Changing the Policy of Lice In School District Sd71
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The new policy allows children with live lice and knits in class whether treated or not. Our children are coming home with lice more often then not and having to spend more and more money to keep on top of it plus the hours it takes to get on top of the house. All to not have any affect because kids are still coming to school not being treated.
This policy needs adjusting , kids should not be sent to school and able to re infest other kids.
Scalp irritation, including itching, swelling, or redness may occur with head lice and temporarily worsen after treatment with permethrin. Mild burning, stinging, tingling, or numbness may also occur.
There is a certain stigma associated with head lice. This is because people feel it is an undesirable health condition (which it is)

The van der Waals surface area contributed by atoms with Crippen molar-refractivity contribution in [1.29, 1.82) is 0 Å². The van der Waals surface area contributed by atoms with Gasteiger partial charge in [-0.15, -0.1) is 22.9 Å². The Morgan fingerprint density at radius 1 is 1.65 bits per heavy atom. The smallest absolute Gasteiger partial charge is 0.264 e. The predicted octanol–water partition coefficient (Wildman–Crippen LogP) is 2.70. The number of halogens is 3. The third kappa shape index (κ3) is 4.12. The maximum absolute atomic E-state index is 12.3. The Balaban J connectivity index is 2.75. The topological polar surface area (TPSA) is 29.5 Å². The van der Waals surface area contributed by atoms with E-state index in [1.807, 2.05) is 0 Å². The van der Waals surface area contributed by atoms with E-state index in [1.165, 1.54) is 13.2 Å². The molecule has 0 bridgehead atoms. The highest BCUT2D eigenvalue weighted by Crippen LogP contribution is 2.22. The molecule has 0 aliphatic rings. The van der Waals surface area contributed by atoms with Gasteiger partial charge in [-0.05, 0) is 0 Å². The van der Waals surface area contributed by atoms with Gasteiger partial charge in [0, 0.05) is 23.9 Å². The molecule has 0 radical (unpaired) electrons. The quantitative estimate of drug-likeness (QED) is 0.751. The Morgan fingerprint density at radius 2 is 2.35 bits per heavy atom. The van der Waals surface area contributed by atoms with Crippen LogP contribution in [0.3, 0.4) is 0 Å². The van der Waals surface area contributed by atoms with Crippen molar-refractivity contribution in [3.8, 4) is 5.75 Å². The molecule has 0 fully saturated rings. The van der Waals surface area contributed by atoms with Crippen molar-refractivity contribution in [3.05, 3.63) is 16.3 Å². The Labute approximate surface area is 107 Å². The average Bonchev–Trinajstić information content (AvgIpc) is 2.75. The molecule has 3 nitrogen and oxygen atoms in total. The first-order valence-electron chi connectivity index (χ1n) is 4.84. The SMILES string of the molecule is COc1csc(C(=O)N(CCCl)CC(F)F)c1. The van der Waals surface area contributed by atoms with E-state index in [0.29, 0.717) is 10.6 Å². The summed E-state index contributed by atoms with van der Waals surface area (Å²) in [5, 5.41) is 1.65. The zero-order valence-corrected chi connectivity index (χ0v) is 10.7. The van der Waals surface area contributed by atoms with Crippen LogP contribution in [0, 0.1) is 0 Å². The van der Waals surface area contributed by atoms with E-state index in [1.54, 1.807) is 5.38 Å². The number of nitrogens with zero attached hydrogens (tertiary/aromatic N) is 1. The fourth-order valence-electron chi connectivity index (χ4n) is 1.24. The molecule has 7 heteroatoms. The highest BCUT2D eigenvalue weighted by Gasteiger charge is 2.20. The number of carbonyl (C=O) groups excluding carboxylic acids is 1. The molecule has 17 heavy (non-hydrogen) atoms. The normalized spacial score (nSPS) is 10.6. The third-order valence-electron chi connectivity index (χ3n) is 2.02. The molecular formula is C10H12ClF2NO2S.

As soon as they hear somebody has head lice, they find it hard not to cringe away. This is because of the bad reputation that lice have among humans.
For the person who has life infestation, it might mean a massive dent to the social identity. He/she might be excluded from the group and might have to face social isolation. It is hard for the group to accept somebody with head lice.
Social isolation can hamper a person’s psychological well being. Feelings of loneliness and depression can quickly creep in if social support is not provided immediately.
A head louse is associated with contamination – something that makes you cringe every time you watch it.
This is what makes people feel disgusted when they hear that somebody has been infested. At school, this can lead to bullying and teasing which can shatter a kid’s confidence.
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